British forces in Afghanistan are preparing for what is expected to be their largest offensive since Operation Panther’s Claw in a bid to push Taliban fighters out of the hotly-contested area of Nad-e-Ali.
The Spring offensive is aimed at occupying parts of Helmand Province where coalition forces have previously not had a significant presence, and forms part of Nato General Stanley McChrystal’s new strategy of protecting population centres from insurgents.
It will involve around 1,000 British troops – likely to involve a combination of Grenadier Guards and members of the Welsh Guards who recently accounted for the 500-strong Christmas surge – and will focus on the area to the west of Nad-e-Ali
An additional 2,500 US troops will take part in the operation, along with some 3,000 members of the Afghan National Army.
According to Lieutenant General Sir Nick Parker, the deputy Nato commander in Afghanistan, the mission will demonstrate the new strategy of “shape, clear, hold, build” – filling the spaces won with a considerable space presence to prevent the return of insurgents.
“The key to this approach is having adequate force density in terms of coalition forces but more importantly, in terms of Afghan forces,” he said.
Ahead of the operation, there will be a charm offensive spearheaded by Gulab Mangal, the Governor of Helmand and a key British ally in tackling the drug trade in the province.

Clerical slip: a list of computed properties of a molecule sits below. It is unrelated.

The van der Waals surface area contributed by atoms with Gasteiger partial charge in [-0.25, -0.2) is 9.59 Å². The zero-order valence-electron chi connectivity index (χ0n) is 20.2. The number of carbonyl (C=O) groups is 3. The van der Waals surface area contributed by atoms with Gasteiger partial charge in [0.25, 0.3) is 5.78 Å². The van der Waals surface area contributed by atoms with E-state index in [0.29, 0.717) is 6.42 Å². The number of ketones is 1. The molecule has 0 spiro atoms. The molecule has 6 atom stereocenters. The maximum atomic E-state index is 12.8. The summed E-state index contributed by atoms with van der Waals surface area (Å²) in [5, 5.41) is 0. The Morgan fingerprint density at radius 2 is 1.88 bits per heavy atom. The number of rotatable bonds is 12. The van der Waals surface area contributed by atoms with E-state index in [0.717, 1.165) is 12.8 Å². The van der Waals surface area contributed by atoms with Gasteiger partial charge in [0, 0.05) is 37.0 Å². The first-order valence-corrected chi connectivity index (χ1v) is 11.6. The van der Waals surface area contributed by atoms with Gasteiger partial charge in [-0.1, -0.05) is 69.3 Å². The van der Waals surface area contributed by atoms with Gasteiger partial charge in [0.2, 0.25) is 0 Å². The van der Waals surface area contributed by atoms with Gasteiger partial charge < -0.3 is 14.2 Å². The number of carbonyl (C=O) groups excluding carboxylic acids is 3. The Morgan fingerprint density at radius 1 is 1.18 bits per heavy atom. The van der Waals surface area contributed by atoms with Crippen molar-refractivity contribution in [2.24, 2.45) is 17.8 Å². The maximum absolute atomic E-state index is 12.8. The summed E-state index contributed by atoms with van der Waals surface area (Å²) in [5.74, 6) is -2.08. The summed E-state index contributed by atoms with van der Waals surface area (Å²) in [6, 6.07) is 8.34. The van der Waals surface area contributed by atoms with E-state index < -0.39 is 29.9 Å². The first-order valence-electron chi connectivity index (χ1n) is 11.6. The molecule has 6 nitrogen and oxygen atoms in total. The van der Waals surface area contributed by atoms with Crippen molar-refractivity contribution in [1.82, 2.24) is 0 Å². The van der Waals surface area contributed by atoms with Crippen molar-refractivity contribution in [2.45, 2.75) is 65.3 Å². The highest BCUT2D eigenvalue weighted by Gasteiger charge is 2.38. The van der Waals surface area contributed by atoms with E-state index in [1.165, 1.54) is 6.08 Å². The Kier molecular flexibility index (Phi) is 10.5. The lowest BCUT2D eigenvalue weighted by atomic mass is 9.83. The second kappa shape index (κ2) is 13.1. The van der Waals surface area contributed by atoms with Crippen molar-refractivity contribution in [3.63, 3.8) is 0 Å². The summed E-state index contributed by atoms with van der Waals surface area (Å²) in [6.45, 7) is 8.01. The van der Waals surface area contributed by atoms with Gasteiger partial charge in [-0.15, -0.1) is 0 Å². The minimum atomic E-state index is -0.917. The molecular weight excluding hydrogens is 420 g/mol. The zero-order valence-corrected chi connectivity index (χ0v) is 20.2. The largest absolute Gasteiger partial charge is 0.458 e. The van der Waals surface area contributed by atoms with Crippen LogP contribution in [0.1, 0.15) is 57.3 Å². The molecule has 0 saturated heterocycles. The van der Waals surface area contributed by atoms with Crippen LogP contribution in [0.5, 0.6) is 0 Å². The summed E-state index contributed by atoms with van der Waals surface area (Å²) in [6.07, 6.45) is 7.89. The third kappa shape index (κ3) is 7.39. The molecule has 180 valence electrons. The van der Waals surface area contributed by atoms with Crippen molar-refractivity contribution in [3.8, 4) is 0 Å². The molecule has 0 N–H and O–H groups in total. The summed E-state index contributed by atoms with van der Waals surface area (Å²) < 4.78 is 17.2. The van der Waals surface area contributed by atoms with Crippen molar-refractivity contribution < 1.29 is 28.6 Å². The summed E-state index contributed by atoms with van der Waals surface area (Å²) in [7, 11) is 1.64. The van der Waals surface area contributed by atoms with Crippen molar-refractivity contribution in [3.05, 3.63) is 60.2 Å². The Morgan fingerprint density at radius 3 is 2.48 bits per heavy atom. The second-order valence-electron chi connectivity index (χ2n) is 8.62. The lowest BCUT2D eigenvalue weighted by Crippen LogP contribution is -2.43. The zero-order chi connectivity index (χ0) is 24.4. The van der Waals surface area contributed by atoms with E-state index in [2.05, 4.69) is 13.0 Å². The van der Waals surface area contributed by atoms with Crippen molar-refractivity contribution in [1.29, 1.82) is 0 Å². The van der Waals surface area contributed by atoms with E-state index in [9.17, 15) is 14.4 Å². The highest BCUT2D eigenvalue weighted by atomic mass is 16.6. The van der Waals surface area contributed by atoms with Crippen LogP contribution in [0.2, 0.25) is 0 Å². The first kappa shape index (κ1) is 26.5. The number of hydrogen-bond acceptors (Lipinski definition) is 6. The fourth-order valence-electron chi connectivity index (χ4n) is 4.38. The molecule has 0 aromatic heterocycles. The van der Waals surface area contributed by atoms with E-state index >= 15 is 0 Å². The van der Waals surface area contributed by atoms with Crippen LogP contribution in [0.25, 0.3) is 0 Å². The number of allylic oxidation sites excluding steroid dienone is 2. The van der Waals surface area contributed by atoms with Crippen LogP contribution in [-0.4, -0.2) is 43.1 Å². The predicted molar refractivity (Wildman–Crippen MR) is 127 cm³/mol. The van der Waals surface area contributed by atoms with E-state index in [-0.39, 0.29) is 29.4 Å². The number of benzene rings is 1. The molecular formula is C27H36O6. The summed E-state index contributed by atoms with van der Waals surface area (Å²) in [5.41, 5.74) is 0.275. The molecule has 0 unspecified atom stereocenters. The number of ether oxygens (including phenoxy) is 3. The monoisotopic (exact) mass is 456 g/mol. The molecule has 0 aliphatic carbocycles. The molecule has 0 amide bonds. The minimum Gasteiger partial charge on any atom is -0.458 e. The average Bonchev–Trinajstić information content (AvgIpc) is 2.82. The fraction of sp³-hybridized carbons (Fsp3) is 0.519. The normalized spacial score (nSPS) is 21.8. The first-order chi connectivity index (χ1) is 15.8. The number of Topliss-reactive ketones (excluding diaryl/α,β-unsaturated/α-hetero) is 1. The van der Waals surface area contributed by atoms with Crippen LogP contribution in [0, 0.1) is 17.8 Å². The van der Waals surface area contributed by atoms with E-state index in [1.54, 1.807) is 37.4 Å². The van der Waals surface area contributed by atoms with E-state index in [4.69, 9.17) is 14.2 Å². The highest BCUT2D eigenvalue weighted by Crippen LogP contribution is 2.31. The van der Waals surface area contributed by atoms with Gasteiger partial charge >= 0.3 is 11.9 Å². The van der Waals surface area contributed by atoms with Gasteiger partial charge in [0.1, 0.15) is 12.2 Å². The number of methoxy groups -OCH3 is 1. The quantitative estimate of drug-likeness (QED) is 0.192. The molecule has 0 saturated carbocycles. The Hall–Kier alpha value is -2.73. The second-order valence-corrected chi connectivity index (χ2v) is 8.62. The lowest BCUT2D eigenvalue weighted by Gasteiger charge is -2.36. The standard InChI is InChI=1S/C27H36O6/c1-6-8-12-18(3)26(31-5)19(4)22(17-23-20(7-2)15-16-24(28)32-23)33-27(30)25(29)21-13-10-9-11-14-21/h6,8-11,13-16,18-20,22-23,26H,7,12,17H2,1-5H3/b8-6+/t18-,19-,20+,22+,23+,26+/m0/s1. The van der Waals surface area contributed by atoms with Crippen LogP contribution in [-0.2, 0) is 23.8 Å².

“It will very much be demonstrated to the people in these ungoverned spaces that they will get improved security, government and development,” he said.
However, the Government’s new Afghanistan spokesman Major General Gordon Messenger, the former commanding officer of 3 Commando Brigade, conceded there would be battles ahead.
“We will be moving into areas where our influence has not been strong in the past and that will inevitably generate a reaction,” he said.
But he insisted that, in line with Gen McCrystal’s new strategy, this time British forces would not automatically be seeking a fight.
“Whether or not there is the same reaction as Panther’s Claw remains to be seen but we have learned the lessons of that conflict,” he said.
“It’s not a case of us being up for a fight.. we will do it in the least aggressive way possible. It’s about securing the area and remaining in the area.”